She provided crucial support to many of the characters, particularly Buffy, and her relatively normal life helped anchor the series in the real world. She was a presence that was, as with so many things, only truly valued once it was gone.

When Welcome to the Hellmouth was first screened that role was not immediately obvious, and the strengths of her character less in evidence. Joyce started out as a slightly flaky mother, who seemed rather unsure how best to raise her daughter. Certainly, she had a lot to contend with at the time. Bad enough that she was moving to a new town, starting a new business, and dealing with the fact she was newly divorced and that her ex-husband had been unfaithful; but Buffy had been expelled from Hemery High for blowing up the gym and Joyce must have been wondering where she had gone so very wrong as a parent.

It would be enough to knock anyone's self-confidence, and in Fear, Itself we learn that she didn’t make a single friend that whole first year. No wonder she used self-help tapes as a crutch and seemed to change her style of parenting from one episode to the next.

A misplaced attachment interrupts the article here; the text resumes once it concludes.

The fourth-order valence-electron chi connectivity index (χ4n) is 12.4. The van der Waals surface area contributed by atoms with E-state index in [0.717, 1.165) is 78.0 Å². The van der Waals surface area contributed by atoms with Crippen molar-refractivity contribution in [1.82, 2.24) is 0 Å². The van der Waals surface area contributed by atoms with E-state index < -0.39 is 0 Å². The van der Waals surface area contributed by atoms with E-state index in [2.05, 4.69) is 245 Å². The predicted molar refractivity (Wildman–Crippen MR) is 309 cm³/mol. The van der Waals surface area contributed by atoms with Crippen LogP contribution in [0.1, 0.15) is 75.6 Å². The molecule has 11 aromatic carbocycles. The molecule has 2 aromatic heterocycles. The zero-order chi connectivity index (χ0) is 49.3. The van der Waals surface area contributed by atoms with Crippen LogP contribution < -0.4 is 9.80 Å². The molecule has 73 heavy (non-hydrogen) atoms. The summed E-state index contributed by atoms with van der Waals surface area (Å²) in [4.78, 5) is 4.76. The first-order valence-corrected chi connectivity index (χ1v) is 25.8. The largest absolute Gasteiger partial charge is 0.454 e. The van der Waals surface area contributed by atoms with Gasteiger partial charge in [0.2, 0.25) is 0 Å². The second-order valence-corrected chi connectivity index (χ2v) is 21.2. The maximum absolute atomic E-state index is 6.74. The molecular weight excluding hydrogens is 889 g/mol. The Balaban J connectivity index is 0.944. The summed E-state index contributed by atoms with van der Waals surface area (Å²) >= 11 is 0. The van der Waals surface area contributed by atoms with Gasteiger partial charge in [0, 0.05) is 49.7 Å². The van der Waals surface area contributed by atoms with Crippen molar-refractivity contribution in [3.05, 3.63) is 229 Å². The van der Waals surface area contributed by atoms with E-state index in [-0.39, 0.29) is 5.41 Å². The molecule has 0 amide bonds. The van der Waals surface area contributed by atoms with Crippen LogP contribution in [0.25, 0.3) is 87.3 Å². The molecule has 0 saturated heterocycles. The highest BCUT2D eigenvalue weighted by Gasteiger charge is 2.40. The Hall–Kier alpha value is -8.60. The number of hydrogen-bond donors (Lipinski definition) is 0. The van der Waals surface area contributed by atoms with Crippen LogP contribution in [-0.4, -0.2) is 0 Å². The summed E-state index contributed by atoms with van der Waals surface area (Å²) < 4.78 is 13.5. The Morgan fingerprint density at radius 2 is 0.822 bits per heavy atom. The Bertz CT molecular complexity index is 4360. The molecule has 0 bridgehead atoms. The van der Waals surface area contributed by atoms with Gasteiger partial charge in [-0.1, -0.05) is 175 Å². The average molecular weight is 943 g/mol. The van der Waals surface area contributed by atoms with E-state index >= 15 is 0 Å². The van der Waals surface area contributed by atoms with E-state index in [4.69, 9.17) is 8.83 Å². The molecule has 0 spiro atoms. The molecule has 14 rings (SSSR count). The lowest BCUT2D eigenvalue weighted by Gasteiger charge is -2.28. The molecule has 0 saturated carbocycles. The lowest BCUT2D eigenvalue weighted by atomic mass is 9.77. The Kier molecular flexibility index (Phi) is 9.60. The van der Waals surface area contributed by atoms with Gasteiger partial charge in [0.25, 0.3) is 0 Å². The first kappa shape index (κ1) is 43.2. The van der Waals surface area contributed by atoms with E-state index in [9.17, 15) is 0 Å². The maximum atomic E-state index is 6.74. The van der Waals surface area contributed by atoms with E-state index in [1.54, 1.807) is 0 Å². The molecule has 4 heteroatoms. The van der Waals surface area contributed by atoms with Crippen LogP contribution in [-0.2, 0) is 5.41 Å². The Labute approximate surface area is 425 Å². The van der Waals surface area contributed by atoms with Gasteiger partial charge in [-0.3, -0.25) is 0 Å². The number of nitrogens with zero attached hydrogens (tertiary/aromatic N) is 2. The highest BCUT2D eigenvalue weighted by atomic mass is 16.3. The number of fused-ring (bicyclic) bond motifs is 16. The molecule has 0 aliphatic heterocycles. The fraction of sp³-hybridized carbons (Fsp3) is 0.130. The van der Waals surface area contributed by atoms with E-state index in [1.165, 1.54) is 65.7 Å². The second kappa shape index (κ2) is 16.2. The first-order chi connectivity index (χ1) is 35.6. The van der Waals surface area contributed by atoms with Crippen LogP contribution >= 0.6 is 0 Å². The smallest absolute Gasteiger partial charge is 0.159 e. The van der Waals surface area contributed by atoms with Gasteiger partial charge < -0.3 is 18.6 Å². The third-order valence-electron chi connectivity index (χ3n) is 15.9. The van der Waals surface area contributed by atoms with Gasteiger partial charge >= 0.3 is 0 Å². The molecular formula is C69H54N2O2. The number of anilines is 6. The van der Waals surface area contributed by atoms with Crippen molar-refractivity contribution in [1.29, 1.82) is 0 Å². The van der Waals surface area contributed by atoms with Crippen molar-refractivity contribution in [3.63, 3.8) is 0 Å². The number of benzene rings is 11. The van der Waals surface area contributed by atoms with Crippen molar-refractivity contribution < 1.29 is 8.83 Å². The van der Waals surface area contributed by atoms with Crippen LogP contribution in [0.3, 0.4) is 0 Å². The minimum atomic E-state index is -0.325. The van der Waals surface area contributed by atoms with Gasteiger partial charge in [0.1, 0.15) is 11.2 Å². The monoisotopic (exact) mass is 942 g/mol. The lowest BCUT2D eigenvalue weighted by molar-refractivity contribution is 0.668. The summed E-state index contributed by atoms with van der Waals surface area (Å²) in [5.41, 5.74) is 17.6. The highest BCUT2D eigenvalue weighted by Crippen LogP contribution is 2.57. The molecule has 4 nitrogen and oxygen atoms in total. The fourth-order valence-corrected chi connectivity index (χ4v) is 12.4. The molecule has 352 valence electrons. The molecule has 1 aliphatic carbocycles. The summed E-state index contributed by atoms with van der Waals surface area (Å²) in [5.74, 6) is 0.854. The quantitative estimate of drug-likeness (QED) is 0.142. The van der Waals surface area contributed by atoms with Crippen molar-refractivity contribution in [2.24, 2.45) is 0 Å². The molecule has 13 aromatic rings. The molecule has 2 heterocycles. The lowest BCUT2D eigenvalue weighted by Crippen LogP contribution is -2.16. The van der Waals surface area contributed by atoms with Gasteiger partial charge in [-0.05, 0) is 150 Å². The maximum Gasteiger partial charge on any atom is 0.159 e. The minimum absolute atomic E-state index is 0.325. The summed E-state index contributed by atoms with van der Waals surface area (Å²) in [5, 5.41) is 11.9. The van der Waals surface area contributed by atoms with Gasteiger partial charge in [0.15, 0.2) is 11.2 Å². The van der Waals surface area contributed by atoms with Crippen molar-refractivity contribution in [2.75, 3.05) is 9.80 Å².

Ultimately however she did grow as a character, and relatively quickly became the Joyce we know and love: gentle, kind, wryly amused by Buffy's behaviour more than anything else, and surprisingly willing to let her daughter get on with the business of growing up without too much interference, though she still offered guidance and some discipline when required.